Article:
Yes; a shooting may happen. But actually, thankfully, the statistics say it probably won't. Just this February, in the wake of the horrific shooting in Chardon, Ohio, Justice Department’s Bureau of Justice Statistics released a study showing school-related violent deaths are at an all-time low since it began tracking such deaths in 1992. And these are the statistics we need to focus on.

    We send our kids off to school each day thinking that they are going to a safe place. We aren't naive. We're aware there are shootings. But we have to focus on the positive in order to get through the day, in order to entrust teachers with our most precious "belongings" so to speak. The reasoning is two-pronged. It's to make us feel better, but it's also to comfort our kids. This is a place where they spend much of their lives; they need to feel safe there.

    A school shooting drill takes the careful fantasy we have built and rips it in two. And for what? For the possibility that there may be a shooting at our kids' school?

    I understand why law enforcement is suggesting these drills. But if they are the new normal, I'm afraid of what we're accepting as "normal."

    What would you do if your child's school was planning one of these drills?

     

    Image via Conspirator/Flickr


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    Post by Jeanne Sager

    Leland CamaraThere isn't much most of us wouldn't do for a little kid with cancer. We'll shave our heads, open our wallets, sell lemonade, really, the list goes on. Whatever it takes to help a child in need, we'll do. They deserve it. But a 5-year-old boy with leukemia doesn't want our help. He wants to help others.

    Leland Camara just became the kid with perhaps the most amazing wish to ever make its way into the offices of the Make a Wish Foundation. After months of his community showering his family with support, the Alaska tot asked for help from the non-profit that makes dreams come true for sick kids. He wanted them to help him give back.

    Are you weeping yet?

    Their answer was to send Leland's family from Alaska to Disneyland, but before he left, to let him help out at Kid's Kitchen, a program that provides free meals to children living in poverty. He literally walked around with plates of food in his hand, passing them off to kids who might have gone hungry if it weren't for the program.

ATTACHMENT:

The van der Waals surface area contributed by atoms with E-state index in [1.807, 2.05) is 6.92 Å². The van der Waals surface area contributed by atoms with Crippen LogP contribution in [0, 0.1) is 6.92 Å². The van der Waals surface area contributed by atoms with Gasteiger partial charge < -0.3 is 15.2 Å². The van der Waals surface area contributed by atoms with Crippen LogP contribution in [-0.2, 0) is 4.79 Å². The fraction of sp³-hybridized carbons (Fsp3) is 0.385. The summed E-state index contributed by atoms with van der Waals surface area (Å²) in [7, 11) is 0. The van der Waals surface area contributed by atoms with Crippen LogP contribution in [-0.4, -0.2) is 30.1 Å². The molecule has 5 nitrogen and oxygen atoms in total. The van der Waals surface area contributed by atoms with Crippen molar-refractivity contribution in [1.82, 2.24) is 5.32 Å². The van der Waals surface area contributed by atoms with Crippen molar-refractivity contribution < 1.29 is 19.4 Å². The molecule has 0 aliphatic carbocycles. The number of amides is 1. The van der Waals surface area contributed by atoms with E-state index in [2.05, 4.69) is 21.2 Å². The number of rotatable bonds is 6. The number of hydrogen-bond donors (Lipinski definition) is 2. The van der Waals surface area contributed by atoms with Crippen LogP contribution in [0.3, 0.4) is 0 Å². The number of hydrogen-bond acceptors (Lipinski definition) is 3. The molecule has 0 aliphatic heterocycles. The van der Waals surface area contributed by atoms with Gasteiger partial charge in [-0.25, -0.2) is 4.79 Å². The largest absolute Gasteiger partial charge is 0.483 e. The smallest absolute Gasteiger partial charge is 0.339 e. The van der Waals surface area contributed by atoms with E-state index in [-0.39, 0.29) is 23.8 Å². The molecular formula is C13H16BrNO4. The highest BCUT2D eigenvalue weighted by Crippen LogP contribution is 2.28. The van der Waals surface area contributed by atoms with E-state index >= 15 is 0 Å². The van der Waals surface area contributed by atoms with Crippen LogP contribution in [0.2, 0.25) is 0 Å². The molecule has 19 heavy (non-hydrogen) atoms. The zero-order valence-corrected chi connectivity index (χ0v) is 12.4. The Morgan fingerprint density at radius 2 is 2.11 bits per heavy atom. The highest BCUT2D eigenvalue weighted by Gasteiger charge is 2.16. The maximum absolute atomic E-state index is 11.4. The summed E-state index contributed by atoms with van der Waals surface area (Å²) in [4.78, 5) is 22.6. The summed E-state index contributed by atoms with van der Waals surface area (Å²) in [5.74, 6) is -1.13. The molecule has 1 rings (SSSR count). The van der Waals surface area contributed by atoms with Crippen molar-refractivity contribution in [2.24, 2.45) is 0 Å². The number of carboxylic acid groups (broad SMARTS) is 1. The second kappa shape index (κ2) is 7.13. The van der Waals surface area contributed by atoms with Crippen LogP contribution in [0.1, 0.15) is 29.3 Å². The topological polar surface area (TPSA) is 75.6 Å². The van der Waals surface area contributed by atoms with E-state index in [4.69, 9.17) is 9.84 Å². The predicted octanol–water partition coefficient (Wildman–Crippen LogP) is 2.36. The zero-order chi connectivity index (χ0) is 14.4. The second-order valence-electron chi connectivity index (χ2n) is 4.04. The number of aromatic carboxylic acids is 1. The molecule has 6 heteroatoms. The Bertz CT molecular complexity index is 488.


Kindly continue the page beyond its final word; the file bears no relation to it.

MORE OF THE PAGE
More from The Stir: 9-Year-Old With Cancer Dances His Way Into Our Hearts (VIDEO)

    Little Leland's story would probably have set me off on a crying jag on a regular day. But it just so happens that I read about him on the same week that I met the people behind Kids Rocking Cancer, a non-profit developed not only to support kids like Leland and help their families with fundraisers but specifically to address the emotional issues unique to children looking at cancer. Kids don't deal with this disease the way adults do. Keeping it together like Leland isn't the norm.

    Video of him is striking. It shows a little boy whose parents have not only done a wonderful job raising a child who understands what it means to care about people, but they've had the unenviable task of watching their child fight cancer. If I were in their shoes, I'm not sure I would have managed both at the same time. I don't have much use for bratty, spoiled kids, but when a child has cancer, I give them a pass. I say let them be spoiled, let them be bratty, let them have everything they want and more!

    And yet, Leland's parents have managed to avoid that trap. With their sick little boy, they've somehow managed to do better than countless parents who haven't had the challenge of chemotherapy and hospital visits. There's a lesson in there for us all, isn't there?

    If you don't think you can raise a child who understand what it means to give back, you aren't trying hard enough.

    Watch Leland in action: 

     

    If your child were Leland, what do you think they would wish for?

     

    Image via KSL


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    Post by Jeanne Sager

     

    punchViolence is almost never the way to solve a problem. But if anyone was ever begging for a punch in the nose, a certain homophobic North Carolina pastor making news today fits that bill. During a Sunday sermon, Berean Baptist Church pastor Sean Harris voiced his support for an anti-gay amendment up for debate in the state capital by telling fathers that they need to punch their toddler sons if they are acting "girly" and "rein in" their "butch" daughters.

    Of course now that the Internet has called him out for his vile suggestion that dads crack their son's limp wrists and put his stamp of approval on child abuse straight from the pulpit, Harris is backing off. Don'tcha know he was just kidding?

    Uh huh. He sounded real hilarious when he said he was giving parents a "special dispensation" to treat their kids like punching bags. Take a listen:

    With "jokes" like that from Christian pastors who are supposed to be proclaiming the Good word of a Lord who advocated turning the other cheek, is it any wonder violence against LGBT members of society continues to rise? Any surprise that LGBT youth are at a four times higher risk of committing suicide than their straight peers?

    Disagreeing with someone else's lifestyle is protected by the U.S. Constitution and the right to free speech. Getting violent against them for it, on the other hand, is still against the law -- and rightfully so. And hurting children, in particular, is just plain sick. You walk over the line from ignorant ass to scum of the earth when you start picking on 4-year-olds.